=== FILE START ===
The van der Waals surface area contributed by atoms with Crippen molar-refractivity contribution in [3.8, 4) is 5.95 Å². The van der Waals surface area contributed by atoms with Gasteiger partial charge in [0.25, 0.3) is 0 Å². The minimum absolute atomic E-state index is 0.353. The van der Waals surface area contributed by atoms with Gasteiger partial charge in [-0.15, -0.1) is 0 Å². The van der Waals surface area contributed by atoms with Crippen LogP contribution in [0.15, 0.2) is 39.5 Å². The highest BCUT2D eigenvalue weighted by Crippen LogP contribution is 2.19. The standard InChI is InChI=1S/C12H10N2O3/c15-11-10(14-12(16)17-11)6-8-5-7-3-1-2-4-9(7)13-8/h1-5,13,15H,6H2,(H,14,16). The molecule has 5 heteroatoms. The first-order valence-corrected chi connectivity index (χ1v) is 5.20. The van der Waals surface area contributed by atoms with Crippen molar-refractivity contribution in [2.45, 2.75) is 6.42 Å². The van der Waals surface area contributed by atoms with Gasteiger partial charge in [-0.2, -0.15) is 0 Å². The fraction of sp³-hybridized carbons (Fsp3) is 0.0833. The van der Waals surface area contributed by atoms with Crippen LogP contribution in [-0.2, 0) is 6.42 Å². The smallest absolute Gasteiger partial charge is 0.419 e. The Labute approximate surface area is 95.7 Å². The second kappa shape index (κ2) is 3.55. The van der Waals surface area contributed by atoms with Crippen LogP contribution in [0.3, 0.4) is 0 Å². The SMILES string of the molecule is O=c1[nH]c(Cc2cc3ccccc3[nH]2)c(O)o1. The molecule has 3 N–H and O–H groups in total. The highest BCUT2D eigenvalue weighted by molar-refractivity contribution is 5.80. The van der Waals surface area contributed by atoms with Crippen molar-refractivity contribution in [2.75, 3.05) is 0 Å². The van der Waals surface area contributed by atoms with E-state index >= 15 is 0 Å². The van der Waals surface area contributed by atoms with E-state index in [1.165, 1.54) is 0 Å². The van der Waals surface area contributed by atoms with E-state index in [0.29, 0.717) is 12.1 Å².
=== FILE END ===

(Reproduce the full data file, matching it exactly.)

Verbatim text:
The van der Waals surface area contributed by atoms with Crippen molar-refractivity contribution in [3.8, 4) is 5.95 Å². The van der Waals surface area contributed by atoms with Gasteiger partial charge in [0.25, 0.3) is 0 Å². The minimum absolute atomic E-state index is 0.353. The van der Waals surface area contributed by atoms with Gasteiger partial charge in [-0.15, -0.1) is 0 Å². The van der Waals surface area contributed by atoms with Crippen LogP contribution in [0.15, 0.2) is 39.5 Å². The highest BCUT2D eigenvalue weighted by Crippen LogP contribution is 2.19. The standard InChI is InChI=1S/C12H10N2O3/c15-11-10(14-12(16)17-11)6-8-5-7-3-1-2-4-9(7)13-8/h1-5,13,15H,6H2,(H,14,16). The molecule has 5 heteroatoms. The first-order valence-corrected chi connectivity index (χ1v) is 5.20. The van der Waals surface area contributed by atoms with Crippen molar-refractivity contribution in [2.45, 2.75) is 6.42 Å². The van der Waals surface area contributed by atoms with Gasteiger partial charge in [-0.2, -0.15) is 0 Å². The fraction of sp³-hybridized carbons (Fsp3) is 0.0833. The van der Waals surface area contributed by atoms with Crippen LogP contribution in [-0.2, 0) is 6.42 Å². The smallest absolute Gasteiger partial charge is 0.419 e. The Labute approximate surface area is 95.7 Å². The second kappa shape index (κ2) is 3.55. The van der Waals surface area contributed by atoms with Crippen LogP contribution in [0.3, 0.4) is 0 Å². The SMILES string of the molecule is O=c1[nH]c(Cc2cc3ccccc3[nH]2)c(O)o1. The molecule has 3 N–H and O–H groups in total. The highest BCUT2D eigenvalue weighted by molar-refractivity contribution is 5.80. The van der Waals surface area contributed by atoms with Crippen molar-refractivity contribution in [2.75, 3.05) is 0 Å². The van der Waals surface area contributed by atoms with E-state index >= 15 is 0 Å². The van der Waals surface area contributed by atoms with E-state index in [1.165, 1.54) is 0 Å². The van der Waals surface area contributed by atoms with E-state index in [0.29, 0.717) is 12.1 Å².